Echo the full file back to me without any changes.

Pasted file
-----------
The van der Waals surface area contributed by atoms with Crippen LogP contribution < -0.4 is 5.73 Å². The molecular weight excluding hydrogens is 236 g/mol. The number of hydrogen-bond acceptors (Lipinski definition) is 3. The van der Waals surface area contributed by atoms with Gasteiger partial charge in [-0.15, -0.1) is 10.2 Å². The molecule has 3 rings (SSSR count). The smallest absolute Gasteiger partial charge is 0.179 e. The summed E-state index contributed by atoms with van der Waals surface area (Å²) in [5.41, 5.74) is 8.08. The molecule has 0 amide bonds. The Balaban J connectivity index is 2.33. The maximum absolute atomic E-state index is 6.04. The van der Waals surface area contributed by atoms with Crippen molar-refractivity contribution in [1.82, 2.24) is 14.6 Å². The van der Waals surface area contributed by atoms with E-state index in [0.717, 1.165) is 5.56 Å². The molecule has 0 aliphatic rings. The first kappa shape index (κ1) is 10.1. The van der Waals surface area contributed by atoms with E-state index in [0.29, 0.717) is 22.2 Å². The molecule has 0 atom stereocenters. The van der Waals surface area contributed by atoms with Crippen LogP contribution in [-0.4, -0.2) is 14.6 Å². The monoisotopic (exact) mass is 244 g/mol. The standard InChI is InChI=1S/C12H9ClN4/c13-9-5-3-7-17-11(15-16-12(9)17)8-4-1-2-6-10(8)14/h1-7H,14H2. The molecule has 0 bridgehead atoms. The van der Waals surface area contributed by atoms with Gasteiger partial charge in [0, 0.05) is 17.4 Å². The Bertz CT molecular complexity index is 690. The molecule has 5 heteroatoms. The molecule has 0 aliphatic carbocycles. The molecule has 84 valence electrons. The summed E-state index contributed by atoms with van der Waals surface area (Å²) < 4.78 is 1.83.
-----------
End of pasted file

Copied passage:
The van der Waals surface area contributed by atoms with Crippen LogP contribution < -0.4 is 5.73 Å². The molecular weight excluding hydrogens is 236 g/mol. The number of hydrogen-bond acceptors (Lipinski definition) is 3. The van der Waals surface area contributed by atoms with Gasteiger partial charge in [-0.15, -0.1) is 10.2 Å². The molecule has 3 rings (SSSR count). The smallest absolute Gasteiger partial charge is 0.179 e. The summed E-state index contributed by atoms with van der Waals surface area (Å²) in [5.41, 5.74) is 8.08. The molecule has 0 amide bonds. The Balaban J connectivity index is 2.33. The maximum absolute atomic E-state index is 6.04. The van der Waals surface area contributed by atoms with Crippen molar-refractivity contribution in [1.82, 2.24) is 14.6 Å². The van der Waals surface area contributed by atoms with E-state index in [0.717, 1.165) is 5.56 Å². The molecule has 0 aliphatic rings. The first kappa shape index (κ1) is 10.1. The van der Waals surface area contributed by atoms with E-state index in [0.29, 0.717) is 22.2 Å². The molecule has 0 atom stereocenters. The van der Waals surface area contributed by atoms with Crippen LogP contribution in [-0.4, -0.2) is 14.6 Å². The monoisotopic (exact) mass is 244 g/mol. The standard InChI is InChI=1S/C12H9ClN4/c13-9-5-3-7-17-11(15-16-12(9)17)8-4-1-2-6-10(8)14/h1-7H,14H2. The molecule has 0 bridgehead atoms. The van der Waals surface area contributed by atoms with Gasteiger partial charge in [0, 0.05) is 17.4 Å². The Bertz CT molecular complexity index is 690. The molecule has 5 heteroatoms. The molecule has 0 aliphatic carbocycles. The molecule has 84 valence electrons. The summed E-state index contributed by atoms with van der Waals surface area (Å²) < 4.78 is 1.83.